Research area

Minimal processed food

A number of seafood products being developed are preserved with a combination of several inhibiting factors. Such factors include chilling, super-chilling, salt, acid (pH) and preserving agents. Examples of products include prawns in brine, roe products, fish pastes, pickled herring and various spiced and salted products.

Under optimum conditions, micro-organisms can grow very quickly and can ruin a food product within 24 hours. A stable, low temperature in chilled products is therefore essential for the success of MAP. By combining chilling, MA and extra inhibiting factors, an increasing degree of stress for bacteria is introduced until they no longer present any danger during the shelf life of the product. The most commonly used preserving factors in food production are chilling, water activity (aw), acidification (pH), redox potential (Eh) and individual preserving agents. Some of these are still at the trial stage in connection with MAP, while others are in regular use.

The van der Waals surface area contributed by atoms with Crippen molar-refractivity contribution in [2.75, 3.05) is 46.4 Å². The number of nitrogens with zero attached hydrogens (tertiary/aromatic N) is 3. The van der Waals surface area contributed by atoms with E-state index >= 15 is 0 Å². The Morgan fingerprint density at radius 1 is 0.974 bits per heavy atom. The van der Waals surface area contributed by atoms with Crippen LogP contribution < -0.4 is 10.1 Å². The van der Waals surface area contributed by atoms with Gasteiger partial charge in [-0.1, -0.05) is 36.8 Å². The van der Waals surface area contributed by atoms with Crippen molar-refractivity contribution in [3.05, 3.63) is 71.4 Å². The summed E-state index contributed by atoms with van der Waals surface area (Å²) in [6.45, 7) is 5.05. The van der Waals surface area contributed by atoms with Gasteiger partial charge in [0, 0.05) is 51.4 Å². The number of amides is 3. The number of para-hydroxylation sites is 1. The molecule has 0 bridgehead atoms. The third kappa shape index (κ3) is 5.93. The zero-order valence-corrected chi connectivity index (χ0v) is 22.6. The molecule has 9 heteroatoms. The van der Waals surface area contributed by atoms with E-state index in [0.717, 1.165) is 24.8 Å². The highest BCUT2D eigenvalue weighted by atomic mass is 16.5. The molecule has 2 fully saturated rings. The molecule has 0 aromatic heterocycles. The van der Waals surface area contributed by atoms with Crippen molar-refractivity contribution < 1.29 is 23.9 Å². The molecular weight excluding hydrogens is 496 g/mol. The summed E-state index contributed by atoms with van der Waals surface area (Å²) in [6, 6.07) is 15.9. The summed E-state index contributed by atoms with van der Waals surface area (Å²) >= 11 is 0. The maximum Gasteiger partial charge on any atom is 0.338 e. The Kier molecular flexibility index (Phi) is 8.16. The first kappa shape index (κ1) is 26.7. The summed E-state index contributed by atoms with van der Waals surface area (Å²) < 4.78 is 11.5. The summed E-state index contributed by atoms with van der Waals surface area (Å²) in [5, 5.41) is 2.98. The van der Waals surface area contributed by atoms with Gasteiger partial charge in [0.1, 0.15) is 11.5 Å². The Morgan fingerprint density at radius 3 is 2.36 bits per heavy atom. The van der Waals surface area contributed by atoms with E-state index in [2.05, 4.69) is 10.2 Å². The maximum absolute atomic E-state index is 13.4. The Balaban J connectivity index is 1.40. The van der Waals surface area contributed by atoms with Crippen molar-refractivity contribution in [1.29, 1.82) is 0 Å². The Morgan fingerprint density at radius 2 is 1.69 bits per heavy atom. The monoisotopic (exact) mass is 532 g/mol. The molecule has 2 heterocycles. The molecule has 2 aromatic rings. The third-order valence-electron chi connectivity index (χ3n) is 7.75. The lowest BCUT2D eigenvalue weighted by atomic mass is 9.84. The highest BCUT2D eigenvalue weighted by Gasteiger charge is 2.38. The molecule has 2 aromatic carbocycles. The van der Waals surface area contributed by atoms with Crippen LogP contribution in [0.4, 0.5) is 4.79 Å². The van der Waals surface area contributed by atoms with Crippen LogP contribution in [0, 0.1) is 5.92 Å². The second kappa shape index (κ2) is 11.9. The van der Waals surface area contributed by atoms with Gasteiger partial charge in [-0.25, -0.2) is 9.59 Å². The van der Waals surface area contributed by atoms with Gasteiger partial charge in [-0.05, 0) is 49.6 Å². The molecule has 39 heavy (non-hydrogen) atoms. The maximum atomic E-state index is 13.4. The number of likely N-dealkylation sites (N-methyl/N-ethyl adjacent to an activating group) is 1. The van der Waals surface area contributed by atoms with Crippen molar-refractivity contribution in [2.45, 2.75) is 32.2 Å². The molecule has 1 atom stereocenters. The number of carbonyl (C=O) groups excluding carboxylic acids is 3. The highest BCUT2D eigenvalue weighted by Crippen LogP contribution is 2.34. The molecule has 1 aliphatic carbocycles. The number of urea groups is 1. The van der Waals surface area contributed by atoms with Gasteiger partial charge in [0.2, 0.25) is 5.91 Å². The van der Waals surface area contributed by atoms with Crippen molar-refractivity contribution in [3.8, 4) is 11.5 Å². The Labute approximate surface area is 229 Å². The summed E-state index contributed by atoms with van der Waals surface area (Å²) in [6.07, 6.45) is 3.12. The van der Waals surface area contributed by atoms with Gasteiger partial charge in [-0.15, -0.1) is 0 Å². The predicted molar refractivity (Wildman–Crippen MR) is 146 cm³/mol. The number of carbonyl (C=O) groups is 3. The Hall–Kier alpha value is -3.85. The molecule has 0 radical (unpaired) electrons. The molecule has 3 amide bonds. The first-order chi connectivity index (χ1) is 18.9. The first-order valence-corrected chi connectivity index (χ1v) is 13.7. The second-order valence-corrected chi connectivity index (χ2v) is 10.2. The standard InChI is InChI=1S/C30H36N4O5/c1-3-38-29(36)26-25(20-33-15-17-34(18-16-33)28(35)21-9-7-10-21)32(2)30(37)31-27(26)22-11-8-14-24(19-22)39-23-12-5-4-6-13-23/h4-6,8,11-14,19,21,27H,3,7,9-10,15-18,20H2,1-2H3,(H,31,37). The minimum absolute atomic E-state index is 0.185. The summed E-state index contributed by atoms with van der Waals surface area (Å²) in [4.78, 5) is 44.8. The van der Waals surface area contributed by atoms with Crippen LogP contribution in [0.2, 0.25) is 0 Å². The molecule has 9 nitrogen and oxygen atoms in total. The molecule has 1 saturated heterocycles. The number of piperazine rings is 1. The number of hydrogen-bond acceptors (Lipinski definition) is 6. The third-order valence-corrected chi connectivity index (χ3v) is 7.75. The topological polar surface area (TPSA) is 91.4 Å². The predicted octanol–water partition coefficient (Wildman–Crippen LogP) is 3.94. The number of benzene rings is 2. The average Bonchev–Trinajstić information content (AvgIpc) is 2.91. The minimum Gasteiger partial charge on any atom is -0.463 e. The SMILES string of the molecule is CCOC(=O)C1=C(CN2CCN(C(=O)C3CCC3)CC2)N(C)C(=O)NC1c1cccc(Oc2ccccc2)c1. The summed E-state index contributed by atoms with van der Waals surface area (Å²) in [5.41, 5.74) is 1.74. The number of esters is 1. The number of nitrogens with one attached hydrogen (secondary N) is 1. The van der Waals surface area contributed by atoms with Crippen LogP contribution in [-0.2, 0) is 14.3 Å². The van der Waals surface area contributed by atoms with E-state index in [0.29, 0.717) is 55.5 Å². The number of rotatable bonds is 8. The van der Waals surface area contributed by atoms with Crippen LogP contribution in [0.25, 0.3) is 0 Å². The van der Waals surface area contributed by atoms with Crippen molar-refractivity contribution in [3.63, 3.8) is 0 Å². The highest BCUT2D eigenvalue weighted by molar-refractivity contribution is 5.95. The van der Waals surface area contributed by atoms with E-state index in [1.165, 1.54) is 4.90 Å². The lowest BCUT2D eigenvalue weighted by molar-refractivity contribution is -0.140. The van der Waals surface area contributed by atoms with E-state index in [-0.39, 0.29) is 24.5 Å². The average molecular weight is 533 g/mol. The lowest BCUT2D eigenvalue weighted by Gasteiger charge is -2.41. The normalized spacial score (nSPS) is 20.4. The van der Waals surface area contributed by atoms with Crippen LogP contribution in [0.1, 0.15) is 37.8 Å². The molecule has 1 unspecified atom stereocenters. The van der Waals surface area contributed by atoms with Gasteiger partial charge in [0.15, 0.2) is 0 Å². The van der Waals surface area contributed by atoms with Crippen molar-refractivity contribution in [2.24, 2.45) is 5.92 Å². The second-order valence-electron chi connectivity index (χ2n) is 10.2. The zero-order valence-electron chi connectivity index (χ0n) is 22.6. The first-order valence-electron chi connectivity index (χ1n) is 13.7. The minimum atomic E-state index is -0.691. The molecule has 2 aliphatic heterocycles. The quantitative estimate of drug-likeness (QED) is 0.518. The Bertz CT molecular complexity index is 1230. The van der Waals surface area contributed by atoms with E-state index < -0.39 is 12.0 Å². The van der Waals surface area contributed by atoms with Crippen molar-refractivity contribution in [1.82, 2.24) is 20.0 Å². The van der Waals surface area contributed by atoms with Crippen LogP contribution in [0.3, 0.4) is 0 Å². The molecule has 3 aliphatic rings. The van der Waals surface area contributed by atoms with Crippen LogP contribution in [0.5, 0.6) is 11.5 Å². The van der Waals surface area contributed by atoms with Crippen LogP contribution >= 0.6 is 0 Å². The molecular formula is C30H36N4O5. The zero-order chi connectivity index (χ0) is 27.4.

The principle of combined inhibiting factors is well documented and is often referred to as combination technology or hurdle technology. In addition to traditional preserving methods, a number of new methods have been tested with MAP. This is a knowledge based system in which the number and types of inhibiting factors are chosen to achieve the desired effect. Some have been incorporated into simulation models for microbial growth and preservation for specific types of illness-causing bacteria.

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